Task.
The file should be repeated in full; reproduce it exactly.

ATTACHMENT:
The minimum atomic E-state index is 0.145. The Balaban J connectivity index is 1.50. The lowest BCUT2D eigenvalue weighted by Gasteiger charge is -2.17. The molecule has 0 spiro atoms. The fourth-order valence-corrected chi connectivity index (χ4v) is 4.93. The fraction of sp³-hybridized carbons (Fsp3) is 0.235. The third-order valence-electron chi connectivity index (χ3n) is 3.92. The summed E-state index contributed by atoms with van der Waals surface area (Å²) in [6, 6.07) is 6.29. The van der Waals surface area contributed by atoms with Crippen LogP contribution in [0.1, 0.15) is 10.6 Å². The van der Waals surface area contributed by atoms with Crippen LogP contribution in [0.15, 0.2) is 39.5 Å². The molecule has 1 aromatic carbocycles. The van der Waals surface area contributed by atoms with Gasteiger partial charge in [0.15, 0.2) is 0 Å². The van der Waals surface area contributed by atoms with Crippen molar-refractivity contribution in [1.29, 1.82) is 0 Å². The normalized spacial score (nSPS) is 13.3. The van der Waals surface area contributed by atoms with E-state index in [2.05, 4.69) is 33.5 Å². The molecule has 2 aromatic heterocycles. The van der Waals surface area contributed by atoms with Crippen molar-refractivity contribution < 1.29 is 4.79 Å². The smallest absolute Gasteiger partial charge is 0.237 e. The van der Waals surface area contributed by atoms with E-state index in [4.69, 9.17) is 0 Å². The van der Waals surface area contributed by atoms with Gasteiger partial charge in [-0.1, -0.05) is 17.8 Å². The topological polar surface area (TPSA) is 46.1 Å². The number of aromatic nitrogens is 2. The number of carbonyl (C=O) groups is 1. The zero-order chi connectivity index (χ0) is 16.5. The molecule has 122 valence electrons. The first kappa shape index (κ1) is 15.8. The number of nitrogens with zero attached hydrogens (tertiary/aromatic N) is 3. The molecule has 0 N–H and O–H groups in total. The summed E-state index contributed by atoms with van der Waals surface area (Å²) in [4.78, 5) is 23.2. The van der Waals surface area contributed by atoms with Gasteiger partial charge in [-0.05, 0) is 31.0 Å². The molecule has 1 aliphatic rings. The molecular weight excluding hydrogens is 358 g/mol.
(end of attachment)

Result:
The minimum atomic E-state index is 0.145. The Balaban J connectivity index is 1.50. The lowest BCUT2D eigenvalue weighted by Gasteiger charge is -2.17. The molecule has 0 spiro atoms. The fourth-order valence-corrected chi connectivity index (χ4v) is 4.93. The fraction of sp³-hybridized carbons (Fsp3) is 0.235. The third-order valence-electron chi connectivity index (χ3n) is 3.92. The summed E-state index contributed by atoms with van der Waals surface area (Å²) in [6, 6.07) is 6.29. The van der Waals surface area contributed by atoms with Crippen LogP contribution in [0.1, 0.15) is 10.6 Å². The van der Waals surface area contributed by atoms with Crippen LogP contribution in [0.15, 0.2) is 39.5 Å². The molecule has 1 aromatic carbocycles. The van der Waals surface area contributed by atoms with Gasteiger partial charge in [0.15, 0.2) is 0 Å². The van der Waals surface area contributed by atoms with Crippen molar-refractivity contribution in [1.29, 1.82) is 0 Å². The normalized spacial score (nSPS) is 13.3. The van der Waals surface area contributed by atoms with E-state index in [2.05, 4.69) is 33.5 Å². The molecule has 2 aromatic heterocycles. The van der Waals surface area contributed by atoms with Crippen molar-refractivity contribution < 1.29 is 4.79 Å². The smallest absolute Gasteiger partial charge is 0.237 e. The van der Waals surface area contributed by atoms with E-state index in [4.69, 9.17) is 0 Å². The van der Waals surface area contributed by atoms with Gasteiger partial charge in [-0.1, -0.05) is 17.8 Å². The topological polar surface area (TPSA) is 46.1 Å². The number of aromatic nitrogens is 2. The number of carbonyl (C=O) groups is 1. The zero-order chi connectivity index (χ0) is 16.5. The molecule has 122 valence electrons. The first kappa shape index (κ1) is 15.8. The number of nitrogens with zero attached hydrogens (tertiary/aromatic N) is 3. The molecule has 0 N–H and O–H groups in total. The summed E-state index contributed by atoms with van der Waals surface area (Å²) in [4.78, 5) is 23.2. The van der Waals surface area contributed by atoms with Gasteiger partial charge in [-0.05, 0) is 31.0 Å². The molecule has 1 aliphatic rings. The molecular weight excluding hydrogens is 358 g/mol.